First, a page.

Nevertheless, CSI officers holding intermediate or lower diploma are facing more challenges for crime scene management and for technical procedures at crime scenes. CSI officers who have studied for a year or 2 and who hold an intermediate diploma do not have sufficient scientific and management knowledge compared to those who completed postgraduate studies and which are facing less challenges in the crime scene. This is consistent with a previous study conducted in Kenya by Muthini (2018), who recommended that investigators require more education and specialized training. The majority of CSI employees possesses basic literacy but lack the advanced education required in their job as CSI officers. Being more educated, postgraduates tend to be more neutral toward these challenges. They also have higher ranks in PCP, and the nature of their work is generally administrative, which could downplay their criticism.

In 2022, the percentage distribution of Palestinians (15 years and over) by educational attainment in the West Bank was as follows: 20.9% had a secondary diploma, 5% had an intermediate diploma, and 17.5% had a bachelor degree or more based on the PCBS, while more than half of CSI officers possess at least a bachelor’s degree (53.1%). In order to explain these ratios, the authors of this study conducted an interview with the administrative affairs at the PCP command, and it was found that those working in CSI are of two categories: the first is officers and noncommissioned officers who are graduates from police academies with a bachelor’s degree or an intermediate diploma, while the second category consists of individuals who joined the police force through limited training courses, and most of them are at the secondary school level or less.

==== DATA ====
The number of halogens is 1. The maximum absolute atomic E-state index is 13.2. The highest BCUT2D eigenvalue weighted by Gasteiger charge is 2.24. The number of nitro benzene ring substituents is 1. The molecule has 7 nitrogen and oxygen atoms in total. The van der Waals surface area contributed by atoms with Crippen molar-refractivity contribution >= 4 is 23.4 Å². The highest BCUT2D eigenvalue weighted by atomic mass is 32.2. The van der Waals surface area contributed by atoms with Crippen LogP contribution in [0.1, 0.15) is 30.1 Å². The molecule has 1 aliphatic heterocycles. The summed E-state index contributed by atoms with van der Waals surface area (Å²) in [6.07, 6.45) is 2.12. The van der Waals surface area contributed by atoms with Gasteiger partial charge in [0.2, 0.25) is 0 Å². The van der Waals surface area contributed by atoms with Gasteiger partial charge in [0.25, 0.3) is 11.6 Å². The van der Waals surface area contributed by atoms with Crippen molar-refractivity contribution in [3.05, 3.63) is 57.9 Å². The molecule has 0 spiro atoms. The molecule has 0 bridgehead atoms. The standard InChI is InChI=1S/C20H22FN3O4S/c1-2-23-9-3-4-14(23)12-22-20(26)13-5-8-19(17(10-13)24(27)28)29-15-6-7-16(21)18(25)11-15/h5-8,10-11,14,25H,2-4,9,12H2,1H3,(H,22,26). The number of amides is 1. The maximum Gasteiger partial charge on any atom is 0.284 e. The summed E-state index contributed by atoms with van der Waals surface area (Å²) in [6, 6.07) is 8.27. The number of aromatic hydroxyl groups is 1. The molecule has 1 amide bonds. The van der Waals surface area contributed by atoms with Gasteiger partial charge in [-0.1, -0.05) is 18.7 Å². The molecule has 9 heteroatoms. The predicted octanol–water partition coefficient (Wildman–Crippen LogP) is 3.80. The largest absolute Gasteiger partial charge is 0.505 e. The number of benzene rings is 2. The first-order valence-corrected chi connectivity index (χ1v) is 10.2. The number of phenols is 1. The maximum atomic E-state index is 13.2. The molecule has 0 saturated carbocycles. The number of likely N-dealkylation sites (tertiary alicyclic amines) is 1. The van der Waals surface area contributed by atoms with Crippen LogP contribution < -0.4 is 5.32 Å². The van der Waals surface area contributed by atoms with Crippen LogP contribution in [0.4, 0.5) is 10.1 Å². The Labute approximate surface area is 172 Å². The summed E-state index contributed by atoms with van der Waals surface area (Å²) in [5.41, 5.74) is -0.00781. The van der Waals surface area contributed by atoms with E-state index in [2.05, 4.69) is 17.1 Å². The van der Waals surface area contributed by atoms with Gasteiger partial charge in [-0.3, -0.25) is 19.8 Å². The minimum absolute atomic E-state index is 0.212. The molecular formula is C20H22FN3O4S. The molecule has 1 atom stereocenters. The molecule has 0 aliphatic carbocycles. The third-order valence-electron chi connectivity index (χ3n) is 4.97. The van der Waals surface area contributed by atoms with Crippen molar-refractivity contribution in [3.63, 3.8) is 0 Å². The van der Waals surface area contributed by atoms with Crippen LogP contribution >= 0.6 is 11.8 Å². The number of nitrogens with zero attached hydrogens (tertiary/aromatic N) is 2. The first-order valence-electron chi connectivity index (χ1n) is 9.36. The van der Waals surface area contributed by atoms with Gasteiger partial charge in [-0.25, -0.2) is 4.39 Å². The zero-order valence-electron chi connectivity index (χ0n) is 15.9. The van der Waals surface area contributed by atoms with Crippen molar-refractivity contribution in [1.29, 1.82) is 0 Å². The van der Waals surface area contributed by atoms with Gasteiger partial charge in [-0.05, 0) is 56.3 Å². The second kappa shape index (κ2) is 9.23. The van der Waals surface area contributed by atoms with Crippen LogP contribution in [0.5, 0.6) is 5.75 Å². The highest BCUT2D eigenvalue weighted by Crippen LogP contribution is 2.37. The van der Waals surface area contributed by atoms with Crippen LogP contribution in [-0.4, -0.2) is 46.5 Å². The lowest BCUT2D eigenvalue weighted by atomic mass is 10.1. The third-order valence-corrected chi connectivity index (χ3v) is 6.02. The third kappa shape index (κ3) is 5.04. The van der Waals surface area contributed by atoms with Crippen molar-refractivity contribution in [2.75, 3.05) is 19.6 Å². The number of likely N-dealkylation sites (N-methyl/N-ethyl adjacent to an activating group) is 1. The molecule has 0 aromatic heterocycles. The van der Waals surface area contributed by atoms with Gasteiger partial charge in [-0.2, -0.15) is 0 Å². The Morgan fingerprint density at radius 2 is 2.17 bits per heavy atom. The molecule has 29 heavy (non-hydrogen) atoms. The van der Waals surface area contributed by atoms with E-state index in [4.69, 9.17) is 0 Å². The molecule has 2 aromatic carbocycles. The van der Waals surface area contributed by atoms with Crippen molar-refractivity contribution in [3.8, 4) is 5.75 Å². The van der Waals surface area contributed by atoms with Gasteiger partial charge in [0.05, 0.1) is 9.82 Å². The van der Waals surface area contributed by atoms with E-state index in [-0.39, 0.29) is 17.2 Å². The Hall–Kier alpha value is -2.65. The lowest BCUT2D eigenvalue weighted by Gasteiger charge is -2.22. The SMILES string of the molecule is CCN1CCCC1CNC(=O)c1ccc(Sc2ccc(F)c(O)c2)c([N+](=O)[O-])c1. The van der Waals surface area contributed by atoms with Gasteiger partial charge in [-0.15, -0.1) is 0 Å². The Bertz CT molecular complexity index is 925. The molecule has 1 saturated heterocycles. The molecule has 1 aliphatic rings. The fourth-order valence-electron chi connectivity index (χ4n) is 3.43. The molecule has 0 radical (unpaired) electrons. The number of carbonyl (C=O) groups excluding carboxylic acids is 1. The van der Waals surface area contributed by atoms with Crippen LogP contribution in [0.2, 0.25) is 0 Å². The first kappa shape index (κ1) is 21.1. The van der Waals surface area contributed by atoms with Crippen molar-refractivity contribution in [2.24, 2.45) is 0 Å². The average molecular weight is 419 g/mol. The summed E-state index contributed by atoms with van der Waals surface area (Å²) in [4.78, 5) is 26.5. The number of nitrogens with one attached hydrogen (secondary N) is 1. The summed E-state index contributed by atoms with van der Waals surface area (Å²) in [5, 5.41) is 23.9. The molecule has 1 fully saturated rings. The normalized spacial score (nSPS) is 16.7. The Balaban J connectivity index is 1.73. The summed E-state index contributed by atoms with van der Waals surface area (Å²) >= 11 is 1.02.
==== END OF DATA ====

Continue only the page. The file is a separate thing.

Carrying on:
Compared to the general Palestinian population, PCP has a higher percentage of holders of a bachelor’s degree. This is due to several reasons, including that the nature of work in the PCP agency, especially in CIU and CRU, requires a bachelor’s degree from a police or security academy. In addition, a number of police employees have completed their university studies and obtained a bachelor’s degree during their work in PCP agency. Note that the administrative affairs in the PCP command do not object to the completion of higher university studies by working individuals but rather motivate them to do so. This led to a number of workers with high school degrees and intermediate diplomas to complete their university studies and obtain a bachelor’s degree in order to improve their financial and moral status. However, most of the specializations obtained by police workers are far from the scientific field of CSIs. This is due to the scarcity of these majors in the local Palestinian universities. Therefore, the majority of PCP officers possess intermediate diploma but lack the advanced education required in light of the professional nature of their job duties as crime scene investigators.